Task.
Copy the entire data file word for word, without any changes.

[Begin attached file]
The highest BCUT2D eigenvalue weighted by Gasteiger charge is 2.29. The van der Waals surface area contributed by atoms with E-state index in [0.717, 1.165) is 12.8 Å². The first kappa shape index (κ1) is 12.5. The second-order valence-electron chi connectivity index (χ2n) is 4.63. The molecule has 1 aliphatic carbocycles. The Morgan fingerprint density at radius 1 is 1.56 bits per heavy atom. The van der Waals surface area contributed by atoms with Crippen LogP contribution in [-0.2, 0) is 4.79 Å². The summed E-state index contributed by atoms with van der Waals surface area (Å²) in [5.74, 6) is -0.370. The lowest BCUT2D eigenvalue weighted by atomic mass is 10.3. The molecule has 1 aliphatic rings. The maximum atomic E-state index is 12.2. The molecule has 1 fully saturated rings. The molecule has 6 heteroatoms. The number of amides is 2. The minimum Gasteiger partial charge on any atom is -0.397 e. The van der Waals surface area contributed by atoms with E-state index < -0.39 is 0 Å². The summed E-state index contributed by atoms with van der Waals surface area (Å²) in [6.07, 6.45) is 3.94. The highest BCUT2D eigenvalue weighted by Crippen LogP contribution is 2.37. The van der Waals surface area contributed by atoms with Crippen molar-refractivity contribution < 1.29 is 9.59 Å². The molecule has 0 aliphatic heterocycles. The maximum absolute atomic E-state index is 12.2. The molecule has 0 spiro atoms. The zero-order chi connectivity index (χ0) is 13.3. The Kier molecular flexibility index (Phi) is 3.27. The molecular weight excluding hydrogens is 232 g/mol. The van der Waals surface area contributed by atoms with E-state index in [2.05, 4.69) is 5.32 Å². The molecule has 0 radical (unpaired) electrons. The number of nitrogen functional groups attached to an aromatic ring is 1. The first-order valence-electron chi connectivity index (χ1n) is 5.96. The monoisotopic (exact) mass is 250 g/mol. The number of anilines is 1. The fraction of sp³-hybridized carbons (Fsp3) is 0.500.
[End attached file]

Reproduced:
The highest BCUT2D eigenvalue weighted by Gasteiger charge is 2.29. The van der Waals surface area contributed by atoms with E-state index in [0.717, 1.165) is 12.8 Å². The first kappa shape index (κ1) is 12.5. The second-order valence-electron chi connectivity index (χ2n) is 4.63. The molecule has 1 aliphatic carbocycles. The Morgan fingerprint density at radius 1 is 1.56 bits per heavy atom. The van der Waals surface area contributed by atoms with Crippen LogP contribution in [-0.2, 0) is 4.79 Å². The summed E-state index contributed by atoms with van der Waals surface area (Å²) in [5.74, 6) is -0.370. The lowest BCUT2D eigenvalue weighted by atomic mass is 10.3. The molecule has 1 aliphatic rings. The maximum atomic E-state index is 12.2. The molecule has 1 fully saturated rings. The molecule has 6 heteroatoms. The number of amides is 2. The minimum Gasteiger partial charge on any atom is -0.397 e. The van der Waals surface area contributed by atoms with E-state index < -0.39 is 0 Å². The summed E-state index contributed by atoms with van der Waals surface area (Å²) in [6.07, 6.45) is 3.94. The highest BCUT2D eigenvalue weighted by Crippen LogP contribution is 2.37. The van der Waals surface area contributed by atoms with Crippen molar-refractivity contribution < 1.29 is 9.59 Å². The molecule has 0 aliphatic heterocycles. The maximum absolute atomic E-state index is 12.2. The molecule has 0 spiro atoms. The zero-order chi connectivity index (χ0) is 13.3. The Kier molecular flexibility index (Phi) is 3.27. The molecular weight excluding hydrogens is 232 g/mol. The van der Waals surface area contributed by atoms with E-state index in [2.05, 4.69) is 5.32 Å². The molecule has 0 radical (unpaired) electrons. The number of nitrogen functional groups attached to an aromatic ring is 1. The first-order valence-electron chi connectivity index (χ1n) is 5.96. The monoisotopic (exact) mass is 250 g/mol. The number of anilines is 1. The fraction of sp³-hybridized carbons (Fsp3) is 0.500.